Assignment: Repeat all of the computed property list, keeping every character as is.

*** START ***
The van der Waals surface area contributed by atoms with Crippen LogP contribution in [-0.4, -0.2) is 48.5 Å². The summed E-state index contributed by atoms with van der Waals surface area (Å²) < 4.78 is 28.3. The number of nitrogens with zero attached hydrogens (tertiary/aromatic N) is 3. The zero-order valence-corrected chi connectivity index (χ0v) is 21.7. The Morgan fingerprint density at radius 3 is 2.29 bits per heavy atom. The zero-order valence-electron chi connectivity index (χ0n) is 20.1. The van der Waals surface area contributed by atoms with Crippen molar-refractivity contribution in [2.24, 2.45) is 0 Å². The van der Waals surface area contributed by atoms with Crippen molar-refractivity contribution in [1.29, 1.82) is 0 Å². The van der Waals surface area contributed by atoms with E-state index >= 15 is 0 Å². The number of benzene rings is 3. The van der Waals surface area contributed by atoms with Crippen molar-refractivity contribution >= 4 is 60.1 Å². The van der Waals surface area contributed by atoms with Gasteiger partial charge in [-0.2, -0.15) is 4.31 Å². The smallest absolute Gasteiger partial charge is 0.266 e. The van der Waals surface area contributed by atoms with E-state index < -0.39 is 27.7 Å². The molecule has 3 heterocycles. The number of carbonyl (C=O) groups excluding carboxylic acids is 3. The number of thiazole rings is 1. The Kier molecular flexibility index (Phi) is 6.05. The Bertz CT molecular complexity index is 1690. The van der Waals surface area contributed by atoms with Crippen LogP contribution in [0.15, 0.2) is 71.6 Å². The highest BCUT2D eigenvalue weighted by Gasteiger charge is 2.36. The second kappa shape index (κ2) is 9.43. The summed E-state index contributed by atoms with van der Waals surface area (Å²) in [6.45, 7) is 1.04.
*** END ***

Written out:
The van der Waals surface area contributed by atoms with Crippen LogP contribution in [-0.4, -0.2) is 48.5 Å². The summed E-state index contributed by atoms with van der Waals surface area (Å²) < 4.78 is 28.3. The number of nitrogens with zero attached hydrogens (tertiary/aromatic N) is 3. The zero-order valence-corrected chi connectivity index (χ0v) is 21.7. The Morgan fingerprint density at radius 3 is 2.29 bits per heavy atom. The zero-order valence-electron chi connectivity index (χ0n) is 20.1. The van der Waals surface area contributed by atoms with Crippen molar-refractivity contribution in [2.24, 2.45) is 0 Å². The van der Waals surface area contributed by atoms with Crippen molar-refractivity contribution in [1.29, 1.82) is 0 Å². The van der Waals surface area contributed by atoms with E-state index >= 15 is 0 Å². The number of benzene rings is 3. The van der Waals surface area contributed by atoms with Crippen molar-refractivity contribution >= 4 is 60.1 Å². The van der Waals surface area contributed by atoms with Gasteiger partial charge in [-0.2, -0.15) is 4.31 Å². The smallest absolute Gasteiger partial charge is 0.266 e. The van der Waals surface area contributed by atoms with E-state index < -0.39 is 27.7 Å². The molecule has 3 heterocycles. The number of carbonyl (C=O) groups excluding carboxylic acids is 3. The number of thiazole rings is 1. The Kier molecular flexibility index (Phi) is 6.05. The Bertz CT molecular complexity index is 1690. The van der Waals surface area contributed by atoms with Crippen LogP contribution in [0.15, 0.2) is 71.6 Å². The highest BCUT2D eigenvalue weighted by Gasteiger charge is 2.36. The second kappa shape index (κ2) is 9.43. The summed E-state index contributed by atoms with van der Waals surface area (Å²) in [6.45, 7) is 1.04.